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CLARA MOSCHINI

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The insolvency of Alitalia according to the Germans

Attendism that harms the carrier

The future of the air transport market in Italy will be decided in the short term, especially at the end of the month with the expiry of the extraordinary administration of Alitalia and in December with that of the bridge loan issued in the previous Legislature for the benefit of the airline -on which EU antitrust is investigating for possible State aid. The current Government's policy seems to be clear: to entrust the majority to one or a group of Italian companies and the minority share of the shares to a single foreign private investor, possibly US or Chinese. The former should manage the airline and study the strategies for the re-launch, the latter should finance the renewal of the fleet especially with regard to long-haul aircraft for which it will serve "put their hands to the portfolio" to buy new generation aircraft. A little bit what Qatar Airways is doing with Air Italy that by 2022 will have 47 more aircraft, including 30 Boeing B-787 Dreamliner for long-haul connections, creating an additional pool of competition for the "new" Alitalia, that should focus especially on those drawn since they are the most profitable.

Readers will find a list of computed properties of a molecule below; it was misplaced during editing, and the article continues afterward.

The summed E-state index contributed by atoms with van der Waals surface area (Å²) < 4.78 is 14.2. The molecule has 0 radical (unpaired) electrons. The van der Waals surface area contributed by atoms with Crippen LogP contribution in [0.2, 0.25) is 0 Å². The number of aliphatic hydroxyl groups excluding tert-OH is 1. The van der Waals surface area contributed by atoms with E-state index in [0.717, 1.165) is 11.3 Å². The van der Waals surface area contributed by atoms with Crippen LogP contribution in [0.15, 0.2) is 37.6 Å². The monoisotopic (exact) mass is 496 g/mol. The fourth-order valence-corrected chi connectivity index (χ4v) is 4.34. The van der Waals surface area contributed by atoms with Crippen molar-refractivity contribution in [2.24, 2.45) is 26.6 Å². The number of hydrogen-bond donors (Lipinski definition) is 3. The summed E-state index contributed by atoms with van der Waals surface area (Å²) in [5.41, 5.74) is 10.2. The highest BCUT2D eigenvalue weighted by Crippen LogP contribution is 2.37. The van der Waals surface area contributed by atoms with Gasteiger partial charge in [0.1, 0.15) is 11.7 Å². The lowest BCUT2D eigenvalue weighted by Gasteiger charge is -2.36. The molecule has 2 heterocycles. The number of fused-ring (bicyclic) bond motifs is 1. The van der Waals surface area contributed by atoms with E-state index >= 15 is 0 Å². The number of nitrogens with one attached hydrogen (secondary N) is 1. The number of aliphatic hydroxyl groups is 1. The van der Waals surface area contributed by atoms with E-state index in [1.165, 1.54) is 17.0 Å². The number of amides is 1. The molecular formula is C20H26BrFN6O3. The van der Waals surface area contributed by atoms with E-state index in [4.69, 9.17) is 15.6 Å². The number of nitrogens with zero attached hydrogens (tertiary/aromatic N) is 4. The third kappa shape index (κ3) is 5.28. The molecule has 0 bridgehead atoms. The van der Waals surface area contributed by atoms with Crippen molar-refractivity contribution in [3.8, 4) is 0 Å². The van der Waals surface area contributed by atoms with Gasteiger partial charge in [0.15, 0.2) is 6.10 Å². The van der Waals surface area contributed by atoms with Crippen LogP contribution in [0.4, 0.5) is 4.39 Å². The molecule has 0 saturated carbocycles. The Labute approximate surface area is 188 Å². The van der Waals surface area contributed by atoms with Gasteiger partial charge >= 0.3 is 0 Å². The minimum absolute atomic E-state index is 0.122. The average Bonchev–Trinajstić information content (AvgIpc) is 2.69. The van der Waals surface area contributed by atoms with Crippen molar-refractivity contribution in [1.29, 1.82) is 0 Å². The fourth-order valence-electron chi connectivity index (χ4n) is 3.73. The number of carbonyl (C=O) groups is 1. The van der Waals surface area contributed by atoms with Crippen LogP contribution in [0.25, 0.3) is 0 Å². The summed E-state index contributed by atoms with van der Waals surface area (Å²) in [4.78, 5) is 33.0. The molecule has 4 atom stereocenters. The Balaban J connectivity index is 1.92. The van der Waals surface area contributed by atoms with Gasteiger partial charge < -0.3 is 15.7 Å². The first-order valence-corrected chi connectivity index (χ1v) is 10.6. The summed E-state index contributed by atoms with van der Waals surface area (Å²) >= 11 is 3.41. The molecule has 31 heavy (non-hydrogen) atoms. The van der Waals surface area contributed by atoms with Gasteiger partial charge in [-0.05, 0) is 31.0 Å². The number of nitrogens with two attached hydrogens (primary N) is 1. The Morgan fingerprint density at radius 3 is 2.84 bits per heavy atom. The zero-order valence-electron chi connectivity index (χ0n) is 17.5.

In all this what appeared to be the number one candidate for the acquisition of the former national airline, or Lufthansa is changing its route towards Italy preferring -as reported by German newspaper "Handelsblatt"- investing 100 million euros on small Air Dolomiti, which will buy 20 new Embraer E-195 regional aircraft, which will try to make further competition in the short-haul sector from Verona airport. The plan that the German group had for Alitalia, however, did not reflect the principles for which the government representatives continue to "fight", since Lufthansa would completely restructure the airline by laying off nearly 3000 employees and aiming for the medium range. A solution that for the former Minister of Economic Development Carlo Calenda would have been the best, not so much for the loss of jobs -obviously a damage- as for the prospects of remaining operational being part of a solid and powerful Group in air transport.

Alitalia's attendance and current weakness, for which it is not known what formula will ultimately be found by the Government, is not good for the airline that risks being crushed by the long-range domestic competition carried by Air Italy, medium-range Ryanair -which in the last year has increased its presence in Italy by 25%- and on the short-range by Air Dolomiti, which has part of Lufthansa Group.

M/A - 1214832

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